The ANC needs to find an appropriate language and rallying platforms to connect with the urban middle-class vote, writes Kuseni Dlamini.
The ANC’s 103rd anniversary due to take place in Cape Town on Saturday comes at one of the most challenging times in the movement’s history in general and in its 20-year history as the ruling party of Africa’s economic and political powerhouse, in particular.
The choice of venue itself is significant because the ANC has struggled to hold onto power in the Western Cape, which is the only province ruled by the opposition DA for the past 20 years.
The anniversary celebrations are likely to be used as part of a big push towards improved electoral performance at next year’s local government elections, which are likely to set the tone for the crucial 2019 general elections.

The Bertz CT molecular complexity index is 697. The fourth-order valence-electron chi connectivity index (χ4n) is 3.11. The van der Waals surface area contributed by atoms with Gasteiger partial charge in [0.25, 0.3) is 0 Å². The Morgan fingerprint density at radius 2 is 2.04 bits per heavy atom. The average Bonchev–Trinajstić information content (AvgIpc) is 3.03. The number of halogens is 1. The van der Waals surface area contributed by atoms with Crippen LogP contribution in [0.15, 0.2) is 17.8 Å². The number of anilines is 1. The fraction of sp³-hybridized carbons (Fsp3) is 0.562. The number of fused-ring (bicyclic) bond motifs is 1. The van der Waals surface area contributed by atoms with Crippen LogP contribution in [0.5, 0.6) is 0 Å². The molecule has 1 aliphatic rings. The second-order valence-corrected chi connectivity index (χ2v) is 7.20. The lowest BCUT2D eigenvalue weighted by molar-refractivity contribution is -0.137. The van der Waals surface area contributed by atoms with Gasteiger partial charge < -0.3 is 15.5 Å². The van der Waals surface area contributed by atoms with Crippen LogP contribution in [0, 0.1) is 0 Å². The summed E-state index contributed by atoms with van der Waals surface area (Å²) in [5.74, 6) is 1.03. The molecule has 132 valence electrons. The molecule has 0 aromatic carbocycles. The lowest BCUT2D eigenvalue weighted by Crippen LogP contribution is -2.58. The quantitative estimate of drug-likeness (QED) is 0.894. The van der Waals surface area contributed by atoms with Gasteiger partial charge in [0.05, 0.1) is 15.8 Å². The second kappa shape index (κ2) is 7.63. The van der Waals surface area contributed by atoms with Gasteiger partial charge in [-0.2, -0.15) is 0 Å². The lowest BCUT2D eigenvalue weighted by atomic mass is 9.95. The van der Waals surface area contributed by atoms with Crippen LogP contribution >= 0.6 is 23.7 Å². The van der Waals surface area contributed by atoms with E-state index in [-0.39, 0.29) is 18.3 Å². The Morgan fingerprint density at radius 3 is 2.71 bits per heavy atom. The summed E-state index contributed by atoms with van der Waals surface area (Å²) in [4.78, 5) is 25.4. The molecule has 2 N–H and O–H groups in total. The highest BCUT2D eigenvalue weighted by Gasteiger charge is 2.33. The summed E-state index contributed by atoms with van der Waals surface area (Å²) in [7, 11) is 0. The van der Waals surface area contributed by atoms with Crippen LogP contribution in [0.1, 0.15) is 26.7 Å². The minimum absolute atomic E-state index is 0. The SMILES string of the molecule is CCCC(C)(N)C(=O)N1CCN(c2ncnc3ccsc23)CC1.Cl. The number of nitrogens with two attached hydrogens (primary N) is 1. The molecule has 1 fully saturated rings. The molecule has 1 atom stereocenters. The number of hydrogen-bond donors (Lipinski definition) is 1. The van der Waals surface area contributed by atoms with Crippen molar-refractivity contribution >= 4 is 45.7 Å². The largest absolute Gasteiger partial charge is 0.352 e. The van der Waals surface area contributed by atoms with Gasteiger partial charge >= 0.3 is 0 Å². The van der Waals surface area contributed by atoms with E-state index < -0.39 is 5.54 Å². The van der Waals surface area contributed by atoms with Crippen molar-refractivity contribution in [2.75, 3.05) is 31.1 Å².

All political parties will be hoping to enhance their electoral gains in the 2016 showdown, which is likely to be the most competitively contested local government election since South Africa’s first democratic elections in 1994.
Big metros like Tshwane, Joburg, Ekurhuleni and Nelson Mandela Bay will be at stake as the country’s balance of political forces undergo unprecedented shifts.
The battleground for all parties will be the urban middle-class vote, which the ANC can and will fight to retain as the opposition parties go all out to win over these voters.
The ANC needs to find an appropriate language and rallying platforms to connect with the urban middle-class vote.
The youth vote is another space where the ANC has conceded ground, especially to the Economic Freedom Fighters (EFF).